China accused the U.S. on Tuesday of “bullying” over popular video app TikTok, after President Donald Trump ramped up pressure for its U.S. operations to be sold to an American company.
In the latest diplomatic spat between the world’s two biggest economies, Beijing hit back after Mr. Trump gave TikTok six weeks to arrange a sale of its U.S. operations — and said that his government wanted a financial benefit from the deal.
“This goes against the principles of the market economy and the (World Trade Organization’s) principles of openness, transparency and non-discrimination,” said Foreign Ministry spokesman Wang Wenbin.
“It’s outright bullying.”
The app has been under formal investigation on U.S. national security grounds, and Mr. Trump said that Microsoft was in talks to buy TikTok.
He has given ByteDance until mid-September to strike a deal, a tactic that is almost unheard of.
“It’s got to be an American company... it’s got to be owned here,” Mr. Trump said on Monday. “We don’t want to have any problem with security.”
The U.S. and China have clashed over various fronts recently, essentially barring Chinese telecoms company Huawei from the U.S. market and waging a global campaign to isolate the company over national security concerns.
Beijing slammed the latest move as “political manipulation”.
Mr. Wang told a regular press briefing on Tuesday: “The U.S., without providing any evidence, has been using an abused concept of national security... unjustifiably suppressing certain non-U.S. companies.”
He said the national security grounds for the U.S.’s clampdown on Chinese firms “does not hold water”, adding that the companies conduct their business activities in accordance with international rules and U.S. laws. “But the U.S. is cracking down on them on trumped-up charges,” said Mr. Wang, who warned the U.S. not to “open Pandora’s box”.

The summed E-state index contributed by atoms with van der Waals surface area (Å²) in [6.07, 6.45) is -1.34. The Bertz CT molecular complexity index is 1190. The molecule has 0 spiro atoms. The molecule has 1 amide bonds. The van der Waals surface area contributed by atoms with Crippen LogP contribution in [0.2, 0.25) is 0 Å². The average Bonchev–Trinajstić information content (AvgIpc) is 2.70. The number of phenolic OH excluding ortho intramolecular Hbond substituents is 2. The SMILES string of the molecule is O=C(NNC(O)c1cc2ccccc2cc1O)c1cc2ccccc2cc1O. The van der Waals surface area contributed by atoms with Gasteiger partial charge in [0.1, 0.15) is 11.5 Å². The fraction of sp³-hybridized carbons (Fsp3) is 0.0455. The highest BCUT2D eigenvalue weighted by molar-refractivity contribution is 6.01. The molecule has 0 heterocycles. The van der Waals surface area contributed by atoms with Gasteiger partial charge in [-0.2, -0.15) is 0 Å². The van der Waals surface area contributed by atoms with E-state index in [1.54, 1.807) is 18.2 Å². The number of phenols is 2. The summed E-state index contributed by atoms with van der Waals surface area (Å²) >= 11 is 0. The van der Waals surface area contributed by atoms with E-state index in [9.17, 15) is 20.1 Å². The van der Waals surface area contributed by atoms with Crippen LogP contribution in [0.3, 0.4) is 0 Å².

TikTok has as many as one billion worldwide users, who make quirky 60-second videos with its smartphone app.
But the pressure for a sale of its U.S. and international business, based in Los Angeles, has left the company and its Chinese parent ByteDance facing tough decisions.
In an internal letter to employees on Tuesday , the company’s founder Zhang Yiming suggested the U.S.’s aim was to ban the app rather than force a sale of its U.S. operations.
He told staff to “anticipate more difficulties in the future” and said anti-China sentiment has recently “risen significantly in many countries”.
“Regarding public opinion, we must be able to accept misunderstandings for a period of time,” he said. “I hope that everyone does not take to heart the short-term reputational damage, and does the right thing with patience.”
In an earlier statement, ByteDance said it has always been committed to becoming a global company and was considering “re-establishing TikTok headquarters in major markets outside the U.S.”
U.K. media reported that it was considering a relocation to London.